Race of a lifetime in Italy keeps busy Modesto teacher on his toes
Apr 19, 2012 (The Modesto Bee - McClatchy-Tribune Information Services via COMTEX) --
His is a story befitting the Nike swoosh stitched on his U.S. running gear. His is a life in perpetual motion.
There's Jon Olsen -- husband to Denise, father of two and, as he proudly points out in a dad-and-me photo above his desk, newly minted baseball coach.
"We had one game last night," he says, "and another tonight."
Then there's Jon Olsen -- teacher, speaker and after-school mentor to Modesto teens.
"My schedule can be a little draining," he adds, slipping on North Face running shoes and a Teens Run Modesto T-shirt.
But when the spotlight turns to ultrarunning and his place among its kings, the conversation invariably hangs on one question:
Dude, when do you train?
"You just do," the wiry 37-year-old says, giving off a sarcastic giggle, wishing the answer were that funny.
But it's not.
You. Just. Do.
The answer is exhausting, even for an athlete with Energizer Bunny stamina. Between work, volunteering and the demands of raising a 4- and 6-year-old, Olsen, one of the country's top long-distance runners and a two-time Modesto Marathon champion, doesn't get much free time to train.
"Your life changes when you have kids," he says. "You have to make time ... for everything. For baseball practices and work. For family and the activities they do."
His sacrifice has been rewarded. The algebra teacher at Prescott Senior Elementary who once kicked footballs at the University of Texas, El Paso, has funneled those competitive juices into ultrarunning.
There are mementos all around his classroom. Articles tacked to a bulletin board. A framed picture of him climbing a sun-scorched trail. And an autographed portrait of astronaut Jose Hernandez, thanking Olsen for his work in the running community.
Olsen stands at the forefront of his discipline, toeing the line with racing's biggest names. He's a national talent, as witnessed by his latest endeavor. Olsen is one of six ultrarunners selected to represent the United States at the IAU 100-kilometer World Championships in Italy on Sunday.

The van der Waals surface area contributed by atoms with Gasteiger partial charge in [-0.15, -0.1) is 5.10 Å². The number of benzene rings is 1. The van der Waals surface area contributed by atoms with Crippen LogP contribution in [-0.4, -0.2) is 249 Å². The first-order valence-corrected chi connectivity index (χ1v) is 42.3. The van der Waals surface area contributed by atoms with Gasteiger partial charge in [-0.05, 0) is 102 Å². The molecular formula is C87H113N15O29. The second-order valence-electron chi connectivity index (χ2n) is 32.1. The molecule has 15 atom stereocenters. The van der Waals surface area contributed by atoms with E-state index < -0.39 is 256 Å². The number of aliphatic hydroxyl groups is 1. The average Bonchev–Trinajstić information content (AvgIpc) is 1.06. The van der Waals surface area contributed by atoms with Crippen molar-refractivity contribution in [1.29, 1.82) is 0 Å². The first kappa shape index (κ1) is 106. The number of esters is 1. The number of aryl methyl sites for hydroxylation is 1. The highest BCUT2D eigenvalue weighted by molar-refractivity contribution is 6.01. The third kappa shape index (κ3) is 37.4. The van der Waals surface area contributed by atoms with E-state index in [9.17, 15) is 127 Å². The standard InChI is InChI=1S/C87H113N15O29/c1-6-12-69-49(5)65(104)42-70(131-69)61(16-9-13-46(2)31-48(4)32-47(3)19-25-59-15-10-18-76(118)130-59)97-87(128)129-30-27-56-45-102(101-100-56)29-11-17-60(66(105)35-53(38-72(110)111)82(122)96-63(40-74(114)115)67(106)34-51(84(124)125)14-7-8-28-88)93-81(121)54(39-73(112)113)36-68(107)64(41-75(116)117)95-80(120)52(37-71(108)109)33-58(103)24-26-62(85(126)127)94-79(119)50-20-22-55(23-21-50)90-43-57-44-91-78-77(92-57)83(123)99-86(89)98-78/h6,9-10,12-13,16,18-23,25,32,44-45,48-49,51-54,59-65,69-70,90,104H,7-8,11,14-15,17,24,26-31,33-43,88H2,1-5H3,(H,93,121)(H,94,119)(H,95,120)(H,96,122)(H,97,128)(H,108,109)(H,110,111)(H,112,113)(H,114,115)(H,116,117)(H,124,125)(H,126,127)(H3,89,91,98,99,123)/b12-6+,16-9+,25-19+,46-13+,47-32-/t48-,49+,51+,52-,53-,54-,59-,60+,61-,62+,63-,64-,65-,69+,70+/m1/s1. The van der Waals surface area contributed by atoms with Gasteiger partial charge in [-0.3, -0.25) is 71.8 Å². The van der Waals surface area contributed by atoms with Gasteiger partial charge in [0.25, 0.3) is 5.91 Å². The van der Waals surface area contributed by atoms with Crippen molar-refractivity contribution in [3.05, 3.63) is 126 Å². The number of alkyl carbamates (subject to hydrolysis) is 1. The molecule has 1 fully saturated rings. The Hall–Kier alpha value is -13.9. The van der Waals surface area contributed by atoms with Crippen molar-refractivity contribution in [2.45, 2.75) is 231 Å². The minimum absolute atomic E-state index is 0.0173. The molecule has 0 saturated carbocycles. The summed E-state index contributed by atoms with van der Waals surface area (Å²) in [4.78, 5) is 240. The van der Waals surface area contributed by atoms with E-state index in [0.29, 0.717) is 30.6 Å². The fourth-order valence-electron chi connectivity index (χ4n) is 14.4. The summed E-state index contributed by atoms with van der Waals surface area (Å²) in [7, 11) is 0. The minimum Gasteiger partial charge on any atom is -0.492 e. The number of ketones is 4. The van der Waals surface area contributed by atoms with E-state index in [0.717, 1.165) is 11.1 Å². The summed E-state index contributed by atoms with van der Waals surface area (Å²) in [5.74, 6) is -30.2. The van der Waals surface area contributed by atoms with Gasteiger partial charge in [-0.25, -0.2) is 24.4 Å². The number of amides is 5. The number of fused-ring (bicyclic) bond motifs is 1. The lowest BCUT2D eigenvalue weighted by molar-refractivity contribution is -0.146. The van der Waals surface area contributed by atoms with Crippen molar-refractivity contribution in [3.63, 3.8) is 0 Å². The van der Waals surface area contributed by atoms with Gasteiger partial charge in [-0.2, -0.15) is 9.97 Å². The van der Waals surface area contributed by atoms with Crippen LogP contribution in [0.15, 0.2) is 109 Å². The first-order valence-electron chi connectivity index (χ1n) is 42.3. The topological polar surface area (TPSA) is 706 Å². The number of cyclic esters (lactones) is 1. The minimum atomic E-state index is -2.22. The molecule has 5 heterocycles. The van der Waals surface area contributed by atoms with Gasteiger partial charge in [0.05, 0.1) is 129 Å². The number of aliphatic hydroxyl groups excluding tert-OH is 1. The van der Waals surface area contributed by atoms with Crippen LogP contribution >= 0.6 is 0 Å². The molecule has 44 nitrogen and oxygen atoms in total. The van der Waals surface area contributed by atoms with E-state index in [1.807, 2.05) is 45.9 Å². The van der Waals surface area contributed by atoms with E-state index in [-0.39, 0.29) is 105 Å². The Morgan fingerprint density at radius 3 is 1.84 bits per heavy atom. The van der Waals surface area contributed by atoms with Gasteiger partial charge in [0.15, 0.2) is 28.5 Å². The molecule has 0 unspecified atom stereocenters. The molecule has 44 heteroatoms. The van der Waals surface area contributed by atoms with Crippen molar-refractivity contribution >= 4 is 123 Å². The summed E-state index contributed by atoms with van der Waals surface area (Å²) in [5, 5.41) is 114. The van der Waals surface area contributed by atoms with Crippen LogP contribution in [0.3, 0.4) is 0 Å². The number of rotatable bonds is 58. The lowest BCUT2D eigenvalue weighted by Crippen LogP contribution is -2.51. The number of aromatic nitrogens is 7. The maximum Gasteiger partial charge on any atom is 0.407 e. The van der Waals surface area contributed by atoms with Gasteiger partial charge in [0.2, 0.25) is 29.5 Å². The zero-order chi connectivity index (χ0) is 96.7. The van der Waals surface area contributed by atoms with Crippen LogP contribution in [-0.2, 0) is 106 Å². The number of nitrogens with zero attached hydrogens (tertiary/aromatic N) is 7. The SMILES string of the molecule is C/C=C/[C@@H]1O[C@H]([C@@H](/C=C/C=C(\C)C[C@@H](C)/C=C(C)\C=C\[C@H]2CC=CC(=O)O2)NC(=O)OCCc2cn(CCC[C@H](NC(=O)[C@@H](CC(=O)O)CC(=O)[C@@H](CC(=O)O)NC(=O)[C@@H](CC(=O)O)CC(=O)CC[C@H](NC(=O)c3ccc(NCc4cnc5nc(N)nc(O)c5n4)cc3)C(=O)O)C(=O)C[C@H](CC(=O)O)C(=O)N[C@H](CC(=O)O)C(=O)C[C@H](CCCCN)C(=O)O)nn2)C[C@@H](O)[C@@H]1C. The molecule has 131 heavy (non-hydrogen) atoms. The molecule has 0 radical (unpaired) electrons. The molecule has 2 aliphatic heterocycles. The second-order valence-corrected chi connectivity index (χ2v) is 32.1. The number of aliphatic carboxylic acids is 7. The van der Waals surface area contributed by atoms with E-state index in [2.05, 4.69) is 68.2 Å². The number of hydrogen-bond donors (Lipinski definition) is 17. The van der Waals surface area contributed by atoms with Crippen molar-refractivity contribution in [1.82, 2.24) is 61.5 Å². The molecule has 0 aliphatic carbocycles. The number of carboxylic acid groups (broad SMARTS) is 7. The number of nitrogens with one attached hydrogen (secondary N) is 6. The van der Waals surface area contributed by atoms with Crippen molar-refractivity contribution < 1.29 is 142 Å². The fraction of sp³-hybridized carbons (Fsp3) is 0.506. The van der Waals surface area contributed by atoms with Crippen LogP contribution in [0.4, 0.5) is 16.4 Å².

"For most people, it's about endurance and who can endure the most pain," says Charles Wickersham, 39, a regular pacer and training partner. "In Jon's case, his is about speed and enduring the pain. He's one of the rare individuals that can run faster than most marathoners at 100-mile pace. I'm not kidding you."
Olsen's running career has mirrored his race-day strategy: He's come a long way in a very, very short time.
He was raised a football player and rounded out his collegiate career as a scholarship kicker at UTEP. At 30, with football firmly in his past, he fell into running. And in lock-step with success.
A two-time winner of the Modesto Marathon, Olsen narrowly missed a third title March 18. He was edged by Utah's Clyde Behunin, who left it all -- including his lunch -- near the M Street finish line to edge a hard-charging Olsen.
Nevertheless, Olsen's finishing time -- 2 hours, 33 minutes, 1 second -- was a personal record.
Olsen is also keeper of one of the fastest 100-mile times in U.S. history (13:14:44, in the 2012 Rocky Road Endurance Run) and he'll run a 24-hour challenge in Ohio and The Western States Endurance Run, a grueling 100-mile race from Squaw Valley to Auburn, for an eighth time in June.
All of this, though, follows a 100-kilometer (62-mile) spin around Italy.
Italy, you say?
Olsen hasn't had much time to think about Italy -- not when life continues to intersect.
"My (students) are really excited for me," says Olsen, who launched himself onto the U.S. World Cup radar last April at the Ruth Anderson 100-kilometer race near Lake Merritt with a 7:12:35 effort.
"All I'm thinking about is that at 3 o'clock, I've got to go get my son or be getting something out for dinner. I've got a checklist of things in my head.
"Once I get on the plane, I think it'll set in."
Until then, he keeps a rigid schedule, sacrificing sleep -- and an occasional lunch period -- to train.
He averages a little more than 100 miles per week, and he'll log most of those before you turn over in bed. By the time his family zombie-walks to the breakfast table, he's already switched modes, slipping work pants over his running shorts.
"They know I run because they wake up and see me in my running clothes. But they don't know how fast."
His wife, Denise, does.
She is his loudest cheerleader, if only because she realizes that Jon, on the dark side of his 30s and with more salt than pepper in his hair, has somehow tapped the Fountain of Youth.
He's actually getting faster and stronger as he gets older, and there are those within his circle who believe he'll push the pace in Italy.
"Jon, you don't know if you'll get another chance or another year like this," Denise told him. "You have to milk it."
Says Olsen, between pulls on his water bottle: "I don't want to pass up this opportunity."
And if that means he trains in the middle of the night or turns circles around the track at lunch to keep the rest of his busy life on time, well ...
You just do.
James Burns is regional sports content editor of The Modesto Bee and Merced Sun-Star. He can be reached at email@example.com.
___ (c)2012 The Modesto Bee (Modesto, Calif.) Visit The Modesto Bee (Modesto,
Calif.) at www.modbee.com Distributed by MCT Information Services
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